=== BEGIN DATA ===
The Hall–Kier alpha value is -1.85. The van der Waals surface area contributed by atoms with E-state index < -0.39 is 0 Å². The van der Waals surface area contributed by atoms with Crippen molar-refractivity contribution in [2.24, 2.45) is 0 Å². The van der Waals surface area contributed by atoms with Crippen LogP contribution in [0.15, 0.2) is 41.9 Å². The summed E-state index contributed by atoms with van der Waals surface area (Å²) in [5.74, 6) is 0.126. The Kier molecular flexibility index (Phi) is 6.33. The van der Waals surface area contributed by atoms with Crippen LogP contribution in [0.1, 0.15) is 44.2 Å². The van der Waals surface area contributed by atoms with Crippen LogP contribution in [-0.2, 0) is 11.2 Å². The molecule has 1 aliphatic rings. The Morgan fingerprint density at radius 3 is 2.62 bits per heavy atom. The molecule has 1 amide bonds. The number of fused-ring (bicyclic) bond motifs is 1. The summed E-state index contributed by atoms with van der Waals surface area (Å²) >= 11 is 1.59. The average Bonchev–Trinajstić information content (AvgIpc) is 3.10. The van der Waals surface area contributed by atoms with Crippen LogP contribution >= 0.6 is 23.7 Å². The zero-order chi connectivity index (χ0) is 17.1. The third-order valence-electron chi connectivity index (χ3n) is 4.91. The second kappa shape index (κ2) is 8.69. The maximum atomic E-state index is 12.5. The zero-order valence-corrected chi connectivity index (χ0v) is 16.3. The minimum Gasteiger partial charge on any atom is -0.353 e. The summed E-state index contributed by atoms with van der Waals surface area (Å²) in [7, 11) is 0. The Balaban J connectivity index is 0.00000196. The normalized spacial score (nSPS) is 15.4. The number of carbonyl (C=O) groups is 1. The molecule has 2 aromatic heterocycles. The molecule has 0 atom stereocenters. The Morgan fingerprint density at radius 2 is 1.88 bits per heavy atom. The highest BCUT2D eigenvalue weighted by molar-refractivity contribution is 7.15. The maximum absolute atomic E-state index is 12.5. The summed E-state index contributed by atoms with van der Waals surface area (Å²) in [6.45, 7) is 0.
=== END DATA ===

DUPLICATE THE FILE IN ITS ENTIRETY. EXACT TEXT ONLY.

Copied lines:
The Hall–Kier alpha value is -1.85. The van der Waals surface area contributed by atoms with E-state index < -0.39 is 0 Å². The van der Waals surface area contributed by atoms with Crippen molar-refractivity contribution in [2.24, 2.45) is 0 Å². The van der Waals surface area contributed by atoms with Crippen LogP contribution in [0.15, 0.2) is 41.9 Å². The summed E-state index contributed by atoms with van der Waals surface area (Å²) in [5.74, 6) is 0.126. The Kier molecular flexibility index (Phi) is 6.33. The van der Waals surface area contributed by atoms with Crippen LogP contribution in [0.1, 0.15) is 44.2 Å². The van der Waals surface area contributed by atoms with Crippen LogP contribution in [-0.2, 0) is 11.2 Å². The molecule has 1 aliphatic rings. The Morgan fingerprint density at radius 3 is 2.62 bits per heavy atom. The molecule has 1 amide bonds. The number of fused-ring (bicyclic) bond motifs is 1. The summed E-state index contributed by atoms with van der Waals surface area (Å²) >= 11 is 1.59. The average Bonchev–Trinajstić information content (AvgIpc) is 3.10. The van der Waals surface area contributed by atoms with Crippen LogP contribution >= 0.6 is 23.7 Å². The zero-order chi connectivity index (χ0) is 17.1. The third-order valence-electron chi connectivity index (χ3n) is 4.91. The second kappa shape index (κ2) is 8.69. The maximum atomic E-state index is 12.5. The zero-order valence-corrected chi connectivity index (χ0v) is 16.3. The minimum Gasteiger partial charge on any atom is -0.353 e. The summed E-state index contributed by atoms with van der Waals surface area (Å²) in [7, 11) is 0. The Balaban J connectivity index is 0.00000196. The normalized spacial score (nSPS) is 15.4. The number of carbonyl (C=O) groups is 1. The molecule has 2 aromatic heterocycles. The molecule has 0 atom stereocenters. The Morgan fingerprint density at radius 2 is 1.88 bits per heavy atom. The highest BCUT2D eigenvalue weighted by molar-refractivity contribution is 7.15. The maximum absolute atomic E-state index is 12.5. The summed E-state index contributed by atoms with van der Waals surface area (Å²) in [6.45, 7) is 0.